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Using the CircleCI in-app configuration editor

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With the CircleCI configuration editor, you can modify your configuration files without the use of the CircleCI CLI or a text editor. Using the CircleCI configuration editor gives you the ability to modify your CI/CD processes quickly, and in a unified fashion.

Configuration Editor

The benefits of using the CircleCI configuration editor include:

  • Automatic validation and error checking

  • Auto-complete suggestions

  • Configuration tooltips specific to CircleCI configuration syntax

  • Education of CircleCI concepts

  • Easily accessible CircleCI documentation

Getting started with the CircleCI configuration editor

To access the CircleCI configuration editor, select your desired branch from the All Branches drop-down menu near the top of the screen. Once you select a branch, the Edit Config button will become enabled, and you can access the configuration editor.

Configuration Editor Access

There are a few other ways to access configuration files throughout the web UI. If you are setting up a project through the Set Up Project button, you will see a Fast option, which will bring you to a default configuration file to edit (to be used if your repository does not already have a configuration file).

In the Pipelines view in a pipeline’s row, and in the Workflows view at the top of the page, you will see the three dot menu (meatball menu). Clicking this menu will allow you to open the configuration file.


The CircleCI configuration editor provides auto-complete suggestions as you type, with the ability to click on a suggestion to find out more. You will also find links to relevant documentation within the auto-completion tooltip.


Configuration tab options

At the bottom of the editor, you will see tabs for Linter, Docs, and the name of your workflow (in this case Sample).

The built in linter will validate your YAML after every change and show you errors if there is a problem. A green or red bar is always visible across the bottom of the page, and will indicate if your YAML is valid (green) or has an error (red). There is also a toggle switch to view the YAML as JSON within the validation bar.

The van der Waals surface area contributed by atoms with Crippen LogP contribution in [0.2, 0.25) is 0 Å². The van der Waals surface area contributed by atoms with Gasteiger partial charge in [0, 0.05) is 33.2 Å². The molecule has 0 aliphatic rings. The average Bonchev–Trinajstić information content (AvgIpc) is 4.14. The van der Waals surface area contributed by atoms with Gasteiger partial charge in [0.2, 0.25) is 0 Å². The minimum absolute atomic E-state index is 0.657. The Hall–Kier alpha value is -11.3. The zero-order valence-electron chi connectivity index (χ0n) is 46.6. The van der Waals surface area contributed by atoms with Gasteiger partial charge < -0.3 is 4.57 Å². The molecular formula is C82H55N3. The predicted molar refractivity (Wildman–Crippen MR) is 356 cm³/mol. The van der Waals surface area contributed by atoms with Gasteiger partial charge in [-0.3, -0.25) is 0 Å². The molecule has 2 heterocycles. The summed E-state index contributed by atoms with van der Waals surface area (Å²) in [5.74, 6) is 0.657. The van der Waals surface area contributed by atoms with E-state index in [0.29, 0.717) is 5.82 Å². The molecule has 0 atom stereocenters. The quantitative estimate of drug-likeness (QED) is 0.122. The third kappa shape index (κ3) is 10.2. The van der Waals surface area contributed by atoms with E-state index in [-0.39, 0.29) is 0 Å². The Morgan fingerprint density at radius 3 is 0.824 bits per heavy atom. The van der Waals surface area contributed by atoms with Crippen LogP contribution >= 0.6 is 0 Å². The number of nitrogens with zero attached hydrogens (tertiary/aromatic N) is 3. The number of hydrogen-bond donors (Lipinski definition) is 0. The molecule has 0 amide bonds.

The docs tab will link out to some helpful documentation relating to configuration files.

The workflow tab will show you all the jobs in the workflow, and link out to the individual job’s Job view in the web UI.

Suggested Docs

When hovering over a key-value pair in your configuration file, a tooltip will appear, giving you additional information specific to CircleCI configuration syntax.


Save and run

Once your changes are made and your configuration is valid, you may commit to your VCS and re-run the pipeline by clicking the Save and Run button. A modal will pop up, and you will see the option to commit on the branch you are working from, or you can choose to create a new branch for the commit.

If you are not making changes on your main branch, you will need to open a pull request on your VCS to save the changes to your main branch when you are ready.

Save and run

VS Code extension

Similar features to the in-app configuration editor can be found in the official CircleCI VS Code extension if you would prefer to stay in your local environment. The VS Code extension makes it easier to write, edit, and troubleshoot configuration files through real-time syntax highlighting and validation, assisted navigation through go-to-definition and go-to-reference commands, usage hints, and autocomplete suggestions.

Authenticating the extension with your CircleCI account will also allow you to visualize and manage your CircleCI pipelines directly from VS Code, and be notified of workflow status changes.

For more information, see the VS Code extension overview.

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